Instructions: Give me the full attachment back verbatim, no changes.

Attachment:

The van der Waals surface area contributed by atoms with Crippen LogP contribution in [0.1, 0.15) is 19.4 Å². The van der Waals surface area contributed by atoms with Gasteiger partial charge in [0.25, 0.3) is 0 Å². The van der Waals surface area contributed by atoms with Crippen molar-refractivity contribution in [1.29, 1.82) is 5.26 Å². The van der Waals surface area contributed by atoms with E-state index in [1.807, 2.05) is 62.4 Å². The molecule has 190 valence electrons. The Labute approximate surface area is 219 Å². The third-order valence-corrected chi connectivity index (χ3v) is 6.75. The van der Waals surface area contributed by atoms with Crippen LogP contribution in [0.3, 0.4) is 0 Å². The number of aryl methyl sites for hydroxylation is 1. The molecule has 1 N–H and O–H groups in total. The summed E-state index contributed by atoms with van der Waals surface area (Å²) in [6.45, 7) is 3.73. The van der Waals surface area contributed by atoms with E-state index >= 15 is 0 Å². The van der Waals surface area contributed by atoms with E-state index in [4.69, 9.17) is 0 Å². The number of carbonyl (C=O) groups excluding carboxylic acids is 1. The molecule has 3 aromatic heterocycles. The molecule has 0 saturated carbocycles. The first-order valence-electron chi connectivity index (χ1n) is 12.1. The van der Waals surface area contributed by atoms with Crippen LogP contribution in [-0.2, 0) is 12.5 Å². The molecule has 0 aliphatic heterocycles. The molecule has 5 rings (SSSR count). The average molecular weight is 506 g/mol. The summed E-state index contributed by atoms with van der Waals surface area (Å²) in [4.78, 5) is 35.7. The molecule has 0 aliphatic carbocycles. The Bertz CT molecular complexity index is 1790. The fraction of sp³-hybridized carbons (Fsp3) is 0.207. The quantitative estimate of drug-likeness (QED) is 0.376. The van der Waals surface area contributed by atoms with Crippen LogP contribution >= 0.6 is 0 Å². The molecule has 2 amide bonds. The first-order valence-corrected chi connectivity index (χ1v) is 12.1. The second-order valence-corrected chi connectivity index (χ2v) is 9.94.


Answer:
The van der Waals surface area contributed by atoms with Crippen LogP contribution in [0.1, 0.15) is 19.4 Å². The van der Waals surface area contributed by atoms with Gasteiger partial charge in [0.25, 0.3) is 0 Å². The van der Waals surface area contributed by atoms with Crippen molar-refractivity contribution in [1.29, 1.82) is 5.26 Å². The van der Waals surface area contributed by atoms with E-state index in [1.807, 2.05) is 62.4 Å². The molecule has 190 valence electrons. The Labute approximate surface area is 219 Å². The third-order valence-corrected chi connectivity index (χ3v) is 6.75. The van der Waals surface area contributed by atoms with Crippen LogP contribution in [0.3, 0.4) is 0 Å². The number of aryl methyl sites for hydroxylation is 1. The molecule has 1 N–H and O–H groups in total. The summed E-state index contributed by atoms with van der Waals surface area (Å²) in [6.45, 7) is 3.73. The van der Waals surface area contributed by atoms with E-state index >= 15 is 0 Å². The van der Waals surface area contributed by atoms with E-state index in [4.69, 9.17) is 0 Å². The number of carbonyl (C=O) groups excluding carboxylic acids is 1. The molecule has 3 aromatic heterocycles. The molecule has 0 saturated carbocycles. The first-order valence-electron chi connectivity index (χ1n) is 12.1. The van der Waals surface area contributed by atoms with Crippen LogP contribution in [-0.2, 0) is 12.5 Å². The molecule has 0 aliphatic heterocycles. The molecule has 5 rings (SSSR count). The average molecular weight is 506 g/mol. The summed E-state index contributed by atoms with van der Waals surface area (Å²) in [4.78, 5) is 35.7. The molecule has 0 aliphatic carbocycles. The Bertz CT molecular complexity index is 1790. The fraction of sp³-hybridized carbons (Fsp3) is 0.207. The quantitative estimate of drug-likeness (QED) is 0.376. The van der Waals surface area contributed by atoms with Crippen LogP contribution >= 0.6 is 0 Å². The molecule has 2 amide bonds. The first-order valence-corrected chi connectivity index (χ1v) is 12.1. The second-order valence-corrected chi connectivity index (χ2v) is 9.94.